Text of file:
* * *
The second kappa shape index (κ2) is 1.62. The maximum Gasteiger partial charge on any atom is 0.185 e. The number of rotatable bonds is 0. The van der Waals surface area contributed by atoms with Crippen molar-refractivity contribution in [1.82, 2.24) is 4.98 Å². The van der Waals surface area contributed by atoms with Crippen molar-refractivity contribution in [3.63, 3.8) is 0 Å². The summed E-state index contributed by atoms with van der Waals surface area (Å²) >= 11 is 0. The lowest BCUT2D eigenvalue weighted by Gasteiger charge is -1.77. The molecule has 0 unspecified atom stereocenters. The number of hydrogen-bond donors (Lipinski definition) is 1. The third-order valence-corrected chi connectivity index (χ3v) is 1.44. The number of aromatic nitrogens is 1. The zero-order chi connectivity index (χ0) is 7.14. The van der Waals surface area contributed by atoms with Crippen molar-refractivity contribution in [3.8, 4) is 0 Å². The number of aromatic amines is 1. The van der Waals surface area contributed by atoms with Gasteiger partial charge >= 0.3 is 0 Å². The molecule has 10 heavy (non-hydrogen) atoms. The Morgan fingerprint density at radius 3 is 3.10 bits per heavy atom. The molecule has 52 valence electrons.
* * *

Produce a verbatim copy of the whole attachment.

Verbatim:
The second kappa shape index (κ2) is 1.62. The maximum Gasteiger partial charge on any atom is 0.185 e. The number of rotatable bonds is 0. The van der Waals surface area contributed by atoms with Crippen molar-refractivity contribution in [1.82, 2.24) is 4.98 Å². The van der Waals surface area contributed by atoms with Crippen molar-refractivity contribution in [3.63, 3.8) is 0 Å². The summed E-state index contributed by atoms with van der Waals surface area (Å²) >= 11 is 0. The lowest BCUT2D eigenvalue weighted by Gasteiger charge is -1.77. The molecule has 0 unspecified atom stereocenters. The number of hydrogen-bond donors (Lipinski definition) is 1. The third-order valence-corrected chi connectivity index (χ3v) is 1.44. The number of aromatic nitrogens is 1. The zero-order chi connectivity index (χ0) is 7.14. The van der Waals surface area contributed by atoms with Crippen molar-refractivity contribution in [3.8, 4) is 0 Å². The number of aromatic amines is 1. The van der Waals surface area contributed by atoms with Gasteiger partial charge >= 0.3 is 0 Å². The molecule has 10 heavy (non-hydrogen) atoms. The Morgan fingerprint density at radius 3 is 3.10 bits per heavy atom. The molecule has 52 valence electrons.